January is Learn to Ski and Snowboard month. Throughout the Midwest ski areas are offering discounted lesson programs. Michigan offers one of the best programs for cost and simplicity, and it’s available at ski areas throughout both peninsulas of the Wolverine State.
It's good to see ski associations in the Great Lakes states help encourage participation in the sport among grade school children.
Indications around Midwest ski areas are that it's going to be a busy winter on the slopes. Both the Michigan Snowsports Industries Association (MSIA) White Gold Card and the Skiing Wisconsin coupon book that provided a discount coupon for lift tickets to the majority of the ski areas within the states have already sold out in record time. As previously reported lift ticket reservations are already filling up for holiday weekends.
Downhill skiing is a lifelong sport, and a couple of Midwest ski associations understand the importance of getting kids on skis at an early age. It's good for the kids and helps increase family time during the winter when they can ski together, enjoy the season, and stay healthy outside together.
The derelict Sugar Loaf Resort near Traverse City, MI, once one of the top ski resorts in the Wolverine State, was sold in 2017 to Jeff Katofsky, President of J. D. Market Acquisitions. The once-popular resort was shuttered in 2000 after the ski season and has fallen into disarray.
Apply to become the official learn to ski family at Pine Knob. (Pine Knob)
January is Learn to Ski and Snowboard month all across the nation. Throughout the Midwest many ski areas are offering discounted lesson programs, but Michigan, in my opinion, offers the best programs for the cost and simplicity.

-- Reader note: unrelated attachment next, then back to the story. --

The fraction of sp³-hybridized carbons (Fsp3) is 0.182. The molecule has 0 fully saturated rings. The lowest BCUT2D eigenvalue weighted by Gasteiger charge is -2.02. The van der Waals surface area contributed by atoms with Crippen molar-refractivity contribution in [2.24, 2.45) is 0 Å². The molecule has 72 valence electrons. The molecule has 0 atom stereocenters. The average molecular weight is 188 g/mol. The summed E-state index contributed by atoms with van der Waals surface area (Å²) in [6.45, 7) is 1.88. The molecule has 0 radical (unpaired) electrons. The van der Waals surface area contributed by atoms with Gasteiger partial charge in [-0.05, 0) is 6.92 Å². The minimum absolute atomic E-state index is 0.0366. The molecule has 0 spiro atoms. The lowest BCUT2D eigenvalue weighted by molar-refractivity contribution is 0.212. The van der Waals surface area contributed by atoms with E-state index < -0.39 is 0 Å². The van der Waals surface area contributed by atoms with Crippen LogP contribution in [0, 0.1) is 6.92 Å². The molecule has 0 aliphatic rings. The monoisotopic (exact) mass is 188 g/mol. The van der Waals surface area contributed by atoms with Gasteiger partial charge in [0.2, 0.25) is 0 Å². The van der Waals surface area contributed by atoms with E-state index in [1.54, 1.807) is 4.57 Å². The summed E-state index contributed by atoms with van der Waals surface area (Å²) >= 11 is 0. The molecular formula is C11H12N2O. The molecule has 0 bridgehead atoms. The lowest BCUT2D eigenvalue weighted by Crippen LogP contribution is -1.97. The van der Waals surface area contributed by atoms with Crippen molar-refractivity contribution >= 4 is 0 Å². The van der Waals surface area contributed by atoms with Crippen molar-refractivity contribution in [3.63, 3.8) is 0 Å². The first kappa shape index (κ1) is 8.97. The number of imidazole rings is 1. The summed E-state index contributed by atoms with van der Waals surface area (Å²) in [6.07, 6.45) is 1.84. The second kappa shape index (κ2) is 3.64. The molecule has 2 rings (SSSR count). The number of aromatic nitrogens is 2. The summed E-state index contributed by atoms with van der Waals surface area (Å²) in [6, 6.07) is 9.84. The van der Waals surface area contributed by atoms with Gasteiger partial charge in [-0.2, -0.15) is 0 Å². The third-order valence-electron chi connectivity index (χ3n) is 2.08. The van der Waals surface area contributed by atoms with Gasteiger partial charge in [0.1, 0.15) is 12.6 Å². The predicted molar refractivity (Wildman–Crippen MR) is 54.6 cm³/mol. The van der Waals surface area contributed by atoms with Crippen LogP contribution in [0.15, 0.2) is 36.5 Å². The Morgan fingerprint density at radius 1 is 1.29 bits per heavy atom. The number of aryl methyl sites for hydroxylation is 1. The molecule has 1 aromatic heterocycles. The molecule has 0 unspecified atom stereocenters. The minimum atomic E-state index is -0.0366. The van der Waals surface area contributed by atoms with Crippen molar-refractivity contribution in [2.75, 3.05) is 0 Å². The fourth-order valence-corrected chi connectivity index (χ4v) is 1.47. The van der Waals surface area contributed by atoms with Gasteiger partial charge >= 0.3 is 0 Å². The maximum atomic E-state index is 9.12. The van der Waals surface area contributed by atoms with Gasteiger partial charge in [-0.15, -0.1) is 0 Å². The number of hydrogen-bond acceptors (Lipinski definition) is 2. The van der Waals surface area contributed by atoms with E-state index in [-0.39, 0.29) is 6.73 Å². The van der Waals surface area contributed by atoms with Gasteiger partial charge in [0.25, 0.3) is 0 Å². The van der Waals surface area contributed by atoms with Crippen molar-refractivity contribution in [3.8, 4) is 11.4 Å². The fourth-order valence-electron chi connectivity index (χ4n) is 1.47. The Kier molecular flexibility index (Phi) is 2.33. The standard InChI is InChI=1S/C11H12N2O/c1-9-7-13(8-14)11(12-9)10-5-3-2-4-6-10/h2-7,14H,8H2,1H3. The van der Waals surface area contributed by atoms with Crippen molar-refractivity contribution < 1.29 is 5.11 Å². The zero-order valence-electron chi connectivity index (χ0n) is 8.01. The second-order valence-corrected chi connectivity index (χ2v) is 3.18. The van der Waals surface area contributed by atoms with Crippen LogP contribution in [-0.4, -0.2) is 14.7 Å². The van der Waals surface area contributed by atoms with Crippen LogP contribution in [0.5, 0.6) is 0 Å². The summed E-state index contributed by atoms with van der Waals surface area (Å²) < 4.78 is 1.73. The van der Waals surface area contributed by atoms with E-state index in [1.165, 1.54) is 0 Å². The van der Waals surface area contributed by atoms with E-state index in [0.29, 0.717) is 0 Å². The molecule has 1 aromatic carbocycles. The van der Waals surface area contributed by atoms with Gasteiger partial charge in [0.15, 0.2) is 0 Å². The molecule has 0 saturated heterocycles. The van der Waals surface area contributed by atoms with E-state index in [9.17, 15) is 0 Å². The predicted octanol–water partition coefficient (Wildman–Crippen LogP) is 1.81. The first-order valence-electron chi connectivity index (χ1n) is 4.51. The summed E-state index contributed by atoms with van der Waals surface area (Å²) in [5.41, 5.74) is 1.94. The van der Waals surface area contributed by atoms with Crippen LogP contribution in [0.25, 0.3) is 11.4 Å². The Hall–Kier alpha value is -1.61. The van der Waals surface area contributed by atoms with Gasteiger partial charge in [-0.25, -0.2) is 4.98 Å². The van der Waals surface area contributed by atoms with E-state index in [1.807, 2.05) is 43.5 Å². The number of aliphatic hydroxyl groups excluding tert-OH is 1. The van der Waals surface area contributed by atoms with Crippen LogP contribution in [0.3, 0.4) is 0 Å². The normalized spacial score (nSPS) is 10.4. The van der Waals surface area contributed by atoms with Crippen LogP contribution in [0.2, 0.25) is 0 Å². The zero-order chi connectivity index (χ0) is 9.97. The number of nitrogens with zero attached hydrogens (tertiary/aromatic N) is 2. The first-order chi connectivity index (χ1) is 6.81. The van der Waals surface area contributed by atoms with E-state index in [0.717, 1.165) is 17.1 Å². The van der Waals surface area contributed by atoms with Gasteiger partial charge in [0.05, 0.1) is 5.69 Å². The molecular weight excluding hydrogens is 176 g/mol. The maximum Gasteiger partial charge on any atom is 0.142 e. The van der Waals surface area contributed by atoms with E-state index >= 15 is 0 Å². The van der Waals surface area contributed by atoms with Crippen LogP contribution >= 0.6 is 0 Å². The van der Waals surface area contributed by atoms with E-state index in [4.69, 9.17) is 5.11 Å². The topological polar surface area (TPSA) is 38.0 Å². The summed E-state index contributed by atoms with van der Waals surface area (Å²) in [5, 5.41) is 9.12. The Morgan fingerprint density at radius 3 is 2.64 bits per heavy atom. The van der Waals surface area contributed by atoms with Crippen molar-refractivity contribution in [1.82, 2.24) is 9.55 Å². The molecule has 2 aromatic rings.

Devil's Head slopes overlook Wisconsin River valley. (Devil's Head)
The Michigan Snowsports Industries Association (MSIA) is offering a White Gold Card that allows you to ski or snowboard a full day at 34 Michigan ski areas, and Skiing Wisconsin is offering a coupon book allowing you a day at 16 participating Badger State ski areas. It keeps your lift ticket cost for the day to around $8.
Sugar Loaf overlooks Leelanau County. (Facebook)
Michigan’s Sugar Loaf Resort has once again generated a new potential buyer. Jeff Katofsky, a California attorney and real estate developer, is reportedly buying the long shuttered resort and hopes to reopen it as a four-season, high-end resort, according to articles in both the Traverse City Record Eagle and the Detroit Free Press.
The plans for refurbishing the tired, old resort that has been shuttered since 2000 are somewhat vague.
“We’re buying it, and plan to redevelop it as a year-round resort,” he told both newspapers. Katofsky declined to disclose the purchase price or give specifics on how much he planned to invest in the resort. Initially he told them that he hopes to have the resort reopened in three to four years, but added, “It’s going to take some time, a lot of time.”
When pressed further on his plans for the once thriving ski resort he replied, “I’m going to keep that to myself for now.”